Sediment acts as both an agent and a product of landscape evolution. In steep mountain landscapes, for example, the size and flux of sediment govern river incision into bedrock, serving as tools that are supplied to rivers with sizes and rates that ultimately depend on hillslope response to river incision. Both the size and flux of sediment produced on hillslopes are therefore central to the feedbacks between erosion, climate and tectonics that govern landscape evolution. Rates of sediment production and hillslope erosion can be readily inferred from cosmogenic nuclides in stream sediment. However, quantifying spatial variations in the sizes of sediment produced on hillslopes is more challenging. Here we use tracer thermochronometry to identify source elevations of sediment grains that have eroded into a stream. By applying this technique to many sediment sizes, we quantify spatial variations in sediment size produced on catchment slopes. We measured 40-90 individual apatite (U-Th)/He ages in each of 11 different size classes, from sand to boulders, sampled from a creek draining the steep eastern slopes of the Sierra Nevada, California. Age distributions indicate that both the smallest and largest sizes sediment sizes in the stream originate mostly from lower elevations, where slopes are gentler and soil-mantled. In contrast, coarse gravel and cobbles mostly originate higher in the catchment, where slopes are steeper and bedrock is exposed. We use ages from all 11 sizes to characterize spatial variations in the size distribution of sediment produced on hillslopes. We evaluate our results in the context of altitudinal variations in erosion rate, hillslope gradient, bedrock lithology, vegetation and duration of frost cracking. We discuss how our approach can be applied in steep mountain landscapes to understand feedbacks between erosion, climate and tectonics in landscape evolution.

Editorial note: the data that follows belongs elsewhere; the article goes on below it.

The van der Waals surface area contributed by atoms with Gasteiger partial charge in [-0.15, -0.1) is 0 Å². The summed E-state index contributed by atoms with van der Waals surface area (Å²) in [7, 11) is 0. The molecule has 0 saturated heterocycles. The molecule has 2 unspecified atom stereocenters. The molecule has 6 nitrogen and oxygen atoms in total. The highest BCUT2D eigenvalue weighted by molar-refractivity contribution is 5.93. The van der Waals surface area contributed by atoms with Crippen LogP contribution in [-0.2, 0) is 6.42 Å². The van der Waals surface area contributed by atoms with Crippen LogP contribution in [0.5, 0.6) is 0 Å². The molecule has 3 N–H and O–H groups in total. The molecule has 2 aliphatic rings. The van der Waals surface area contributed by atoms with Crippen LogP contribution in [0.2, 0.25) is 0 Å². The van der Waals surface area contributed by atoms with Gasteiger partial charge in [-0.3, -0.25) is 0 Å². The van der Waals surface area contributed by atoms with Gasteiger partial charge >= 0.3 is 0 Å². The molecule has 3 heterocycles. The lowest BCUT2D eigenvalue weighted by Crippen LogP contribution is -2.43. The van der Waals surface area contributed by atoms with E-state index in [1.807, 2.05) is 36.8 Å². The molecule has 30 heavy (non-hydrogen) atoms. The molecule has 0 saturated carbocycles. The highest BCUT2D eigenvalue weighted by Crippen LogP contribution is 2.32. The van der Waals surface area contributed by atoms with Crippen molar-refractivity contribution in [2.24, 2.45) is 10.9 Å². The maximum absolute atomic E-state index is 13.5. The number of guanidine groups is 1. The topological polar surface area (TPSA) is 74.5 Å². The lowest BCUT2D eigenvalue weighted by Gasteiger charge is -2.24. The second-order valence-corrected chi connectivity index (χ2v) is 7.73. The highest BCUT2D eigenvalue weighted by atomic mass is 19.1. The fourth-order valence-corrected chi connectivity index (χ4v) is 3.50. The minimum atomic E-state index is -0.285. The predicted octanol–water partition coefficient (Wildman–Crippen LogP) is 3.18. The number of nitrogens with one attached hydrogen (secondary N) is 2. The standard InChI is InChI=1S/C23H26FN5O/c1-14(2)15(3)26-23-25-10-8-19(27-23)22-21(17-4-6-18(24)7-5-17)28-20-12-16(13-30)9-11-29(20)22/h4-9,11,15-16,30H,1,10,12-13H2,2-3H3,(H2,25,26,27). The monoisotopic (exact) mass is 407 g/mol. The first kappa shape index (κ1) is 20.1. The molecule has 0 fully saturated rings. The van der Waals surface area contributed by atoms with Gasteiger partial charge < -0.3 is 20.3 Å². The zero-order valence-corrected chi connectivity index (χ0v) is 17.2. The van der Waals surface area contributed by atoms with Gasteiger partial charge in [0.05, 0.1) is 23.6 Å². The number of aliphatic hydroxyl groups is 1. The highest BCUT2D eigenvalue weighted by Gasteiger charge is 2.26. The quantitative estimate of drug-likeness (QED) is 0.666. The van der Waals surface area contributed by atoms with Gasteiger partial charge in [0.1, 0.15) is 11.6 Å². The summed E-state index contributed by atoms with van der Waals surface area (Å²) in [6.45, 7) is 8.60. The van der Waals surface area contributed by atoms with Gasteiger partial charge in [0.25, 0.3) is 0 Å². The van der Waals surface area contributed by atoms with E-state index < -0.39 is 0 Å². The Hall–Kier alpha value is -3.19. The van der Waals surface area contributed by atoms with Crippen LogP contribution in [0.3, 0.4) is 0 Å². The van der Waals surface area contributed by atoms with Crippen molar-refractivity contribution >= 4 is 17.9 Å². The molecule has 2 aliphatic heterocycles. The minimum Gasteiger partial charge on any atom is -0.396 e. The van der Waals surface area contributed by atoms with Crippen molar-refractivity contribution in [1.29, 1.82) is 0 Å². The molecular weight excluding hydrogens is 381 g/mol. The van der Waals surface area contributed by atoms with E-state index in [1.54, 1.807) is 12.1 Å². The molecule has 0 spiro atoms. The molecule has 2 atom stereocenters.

Lukens, C.; Shuster, D.L.; Sklar, L.S.; Riebe, C.S. (2016): Spatial variations in the size distribution of sediment supplied to channels: A synthesis of detrital thermochronometry from 11 size classes in Inyo Creek, California. Fall Meeting, American Geophysical Union, December 2016. Abstract EP34A-02..